B.C. drivers burned by highest gas taxes in CanadaAs we see the light at the end of the COVID Tunnel of Hell, many families hope to hit the roads to explore beautiful British Columbia this summer. Safe road trips will be essential after the strain many have been under during the pandemic. But, because B.C. drivers are being burned by the highest gas…

We must discover the truth, no matter how horrible

We must find out the truth about residential schools if we are to heal from the wounds caused by our cruelty

We must discover the truth, no matter how horribleThe recent discovery of the bodies of 215 children at the Kamloops Indian Residential School is tragic but not at all surprising. In 1907, federal medical inspector Dr. Peter Bryce provided a report to the Department of Indian Affairs regarding the horrendous health conditions at residential schools across Canada. Those conditions resulted in up to…

ConnecTour Chronicles: One man’s gear is another man’s gold

Across from our campsite sat a gangly young man named Scott, who had been homeless for 10 years and was trying to find some normalcy

ConnecTour Chronicles: One man’s gear is another man’s goldLisa Montforton is part of a group of Canadians who call themselves ConnecTour. Starting on May 28 in Kelowna, B.C. (B.C. travel restrictions derailed a planned start in Victoria), they hope to make an 8,000-km journey across the country, discovering how the COVID-19 pandemic has reshaped our lives and our sense of community. Watch for…

ConnecTour Chronicles: Kindness comes in a bucket of ice and jug of water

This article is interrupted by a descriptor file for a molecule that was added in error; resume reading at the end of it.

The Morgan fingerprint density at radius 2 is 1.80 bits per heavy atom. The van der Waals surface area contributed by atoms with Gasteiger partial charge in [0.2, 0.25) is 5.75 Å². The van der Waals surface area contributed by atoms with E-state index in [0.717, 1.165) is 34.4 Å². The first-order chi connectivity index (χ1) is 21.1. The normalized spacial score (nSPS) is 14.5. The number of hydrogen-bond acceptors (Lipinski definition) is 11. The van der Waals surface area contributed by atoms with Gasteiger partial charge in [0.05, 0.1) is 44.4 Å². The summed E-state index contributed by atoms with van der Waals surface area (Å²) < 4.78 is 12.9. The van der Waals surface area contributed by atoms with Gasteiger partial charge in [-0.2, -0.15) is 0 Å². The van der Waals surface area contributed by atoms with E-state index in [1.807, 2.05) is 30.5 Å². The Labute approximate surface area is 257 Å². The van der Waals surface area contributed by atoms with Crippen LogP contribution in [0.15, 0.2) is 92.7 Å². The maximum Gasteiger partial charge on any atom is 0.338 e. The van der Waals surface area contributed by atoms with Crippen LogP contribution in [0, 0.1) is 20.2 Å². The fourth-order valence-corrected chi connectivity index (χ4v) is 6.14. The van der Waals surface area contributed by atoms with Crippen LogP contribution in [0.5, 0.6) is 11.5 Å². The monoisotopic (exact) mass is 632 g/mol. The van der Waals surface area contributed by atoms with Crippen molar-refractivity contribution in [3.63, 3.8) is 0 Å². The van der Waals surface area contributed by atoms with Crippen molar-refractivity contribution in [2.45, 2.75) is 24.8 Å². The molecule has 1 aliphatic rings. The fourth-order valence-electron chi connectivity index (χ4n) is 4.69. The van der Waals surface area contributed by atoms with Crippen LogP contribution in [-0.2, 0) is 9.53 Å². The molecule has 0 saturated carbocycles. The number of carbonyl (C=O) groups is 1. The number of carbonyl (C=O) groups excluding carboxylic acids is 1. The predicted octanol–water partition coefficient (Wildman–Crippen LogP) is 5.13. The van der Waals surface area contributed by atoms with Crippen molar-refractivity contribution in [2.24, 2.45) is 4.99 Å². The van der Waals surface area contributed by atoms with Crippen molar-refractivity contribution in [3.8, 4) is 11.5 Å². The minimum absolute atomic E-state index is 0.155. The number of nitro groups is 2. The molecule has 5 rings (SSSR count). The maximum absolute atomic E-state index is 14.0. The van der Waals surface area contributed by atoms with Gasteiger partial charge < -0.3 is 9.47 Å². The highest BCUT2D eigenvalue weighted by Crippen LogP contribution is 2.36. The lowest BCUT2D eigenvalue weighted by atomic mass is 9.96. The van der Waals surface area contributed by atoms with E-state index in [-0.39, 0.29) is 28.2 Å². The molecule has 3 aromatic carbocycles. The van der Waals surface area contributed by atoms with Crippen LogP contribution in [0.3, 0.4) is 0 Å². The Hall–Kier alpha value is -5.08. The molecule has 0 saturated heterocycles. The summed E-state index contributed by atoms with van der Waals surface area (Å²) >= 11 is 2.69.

ConnecTour Chronicles: Kindness comes in a bucket of ice and jug of waterDoug Firby, publisher of Troy Media, is part of a group of Canadians who call themselves ConnecTour. Starting on Friday in Kelowna, B.C. (B.C. travel restrictions derailed a planned start in Victoria), they hope to make an 8,000-km journey across the country, discovering how the COVID-19 pandemic has reshaped our lives and our sense of…

Scientists looking to develop new types of trees

Want to develop trees that grow faster, resist insects and disease, and are resilient in a changing climate

Scientists looking to develop new types of treesAs one of Alberta’s leading sectors, forestry relies on healthy trees but, faced with challenges including climate change and environmental sustainability, there's a need for constant improvement. Creating ways to develop fast-growing, well-adapted trees in the province is a task that researcher Barb Thomas and her team of scientists in the Faculty of Agricultural, Life & Environmental Sciences…

B.C. emissions rising despite highest carbon tax in Canada

$14 billion in extra taxes, with nothing to show for it